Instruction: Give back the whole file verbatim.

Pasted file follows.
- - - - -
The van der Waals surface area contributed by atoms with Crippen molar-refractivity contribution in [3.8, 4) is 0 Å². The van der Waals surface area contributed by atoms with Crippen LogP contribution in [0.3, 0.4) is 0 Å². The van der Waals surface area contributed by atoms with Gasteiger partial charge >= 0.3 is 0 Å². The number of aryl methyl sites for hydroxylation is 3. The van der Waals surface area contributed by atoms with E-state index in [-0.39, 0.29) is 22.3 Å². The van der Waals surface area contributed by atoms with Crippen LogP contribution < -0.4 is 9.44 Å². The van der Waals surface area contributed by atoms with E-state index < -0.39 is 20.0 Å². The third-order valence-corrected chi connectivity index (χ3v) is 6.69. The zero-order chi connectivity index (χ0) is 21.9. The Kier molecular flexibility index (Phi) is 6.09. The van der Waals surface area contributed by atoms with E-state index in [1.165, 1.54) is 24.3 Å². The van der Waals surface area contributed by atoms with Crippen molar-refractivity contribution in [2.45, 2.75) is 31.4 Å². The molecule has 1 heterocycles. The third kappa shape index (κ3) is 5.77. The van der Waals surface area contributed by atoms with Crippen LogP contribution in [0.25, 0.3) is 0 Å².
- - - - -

The van der Waals surface area contributed by atoms with Crippen molar-refractivity contribution in [3.8, 4) is 0 Å². The van der Waals surface area contributed by atoms with Crippen LogP contribution in [0.3, 0.4) is 0 Å². The van der Waals surface area contributed by atoms with Gasteiger partial charge >= 0.3 is 0 Å². The number of aryl methyl sites for hydroxylation is 3. The van der Waals surface area contributed by atoms with E-state index in [-0.39, 0.29) is 22.3 Å². The van der Waals surface area contributed by atoms with Crippen LogP contribution < -0.4 is 9.44 Å². The van der Waals surface area contributed by atoms with E-state index < -0.39 is 20.0 Å². The third-order valence-corrected chi connectivity index (χ3v) is 6.69. The zero-order chi connectivity index (χ0) is 21.9. The Kier molecular flexibility index (Phi) is 6.09. The van der Waals surface area contributed by atoms with E-state index in [1.165, 1.54) is 24.3 Å². The van der Waals surface area contributed by atoms with Crippen molar-refractivity contribution in [2.45, 2.75) is 31.4 Å². The molecule has 1 heterocycles. The third kappa shape index (κ3) is 5.77. The van der Waals surface area contributed by atoms with Crippen LogP contribution in [0.25, 0.3) is 0 Å².